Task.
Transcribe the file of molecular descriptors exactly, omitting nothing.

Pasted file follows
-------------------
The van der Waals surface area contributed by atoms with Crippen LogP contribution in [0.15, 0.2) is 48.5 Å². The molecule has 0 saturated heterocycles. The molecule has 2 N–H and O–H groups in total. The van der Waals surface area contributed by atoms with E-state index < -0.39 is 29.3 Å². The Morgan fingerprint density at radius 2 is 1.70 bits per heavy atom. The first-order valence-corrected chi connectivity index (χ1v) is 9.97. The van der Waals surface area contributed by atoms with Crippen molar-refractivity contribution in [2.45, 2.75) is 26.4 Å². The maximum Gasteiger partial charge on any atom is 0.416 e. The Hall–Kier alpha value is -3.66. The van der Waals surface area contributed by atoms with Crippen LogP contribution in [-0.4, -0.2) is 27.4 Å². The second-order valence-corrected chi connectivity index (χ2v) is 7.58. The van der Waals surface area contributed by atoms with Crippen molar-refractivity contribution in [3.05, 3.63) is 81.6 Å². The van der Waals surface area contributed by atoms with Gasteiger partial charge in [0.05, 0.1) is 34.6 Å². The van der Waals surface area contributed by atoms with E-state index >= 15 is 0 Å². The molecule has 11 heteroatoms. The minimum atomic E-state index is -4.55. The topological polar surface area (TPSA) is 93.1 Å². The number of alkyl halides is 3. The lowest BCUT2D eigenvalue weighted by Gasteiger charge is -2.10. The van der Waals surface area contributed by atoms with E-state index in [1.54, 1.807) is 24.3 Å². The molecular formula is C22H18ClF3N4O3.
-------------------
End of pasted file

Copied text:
The van der Waals surface area contributed by atoms with Crippen LogP contribution in [0.15, 0.2) is 48.5 Å². The molecule has 0 saturated heterocycles. The molecule has 2 N–H and O–H groups in total. The van der Waals surface area contributed by atoms with E-state index < -0.39 is 29.3 Å². The Morgan fingerprint density at radius 2 is 1.70 bits per heavy atom. The first-order valence-corrected chi connectivity index (χ1v) is 9.97. The van der Waals surface area contributed by atoms with Crippen molar-refractivity contribution in [2.45, 2.75) is 26.4 Å². The maximum Gasteiger partial charge on any atom is 0.416 e. The Hall–Kier alpha value is -3.66. The van der Waals surface area contributed by atoms with Crippen LogP contribution in [-0.4, -0.2) is 27.4 Å². The second-order valence-corrected chi connectivity index (χ2v) is 7.58. The van der Waals surface area contributed by atoms with Crippen molar-refractivity contribution in [3.05, 3.63) is 81.6 Å². The van der Waals surface area contributed by atoms with Gasteiger partial charge in [0.05, 0.1) is 34.6 Å². The van der Waals surface area contributed by atoms with E-state index >= 15 is 0 Å². The molecule has 11 heteroatoms. The minimum atomic E-state index is -4.55. The topological polar surface area (TPSA) is 93.1 Å². The number of alkyl halides is 3. The lowest BCUT2D eigenvalue weighted by Gasteiger charge is -2.10. The van der Waals surface area contributed by atoms with E-state index in [1.54, 1.807) is 24.3 Å². The molecular formula is C22H18ClF3N4O3.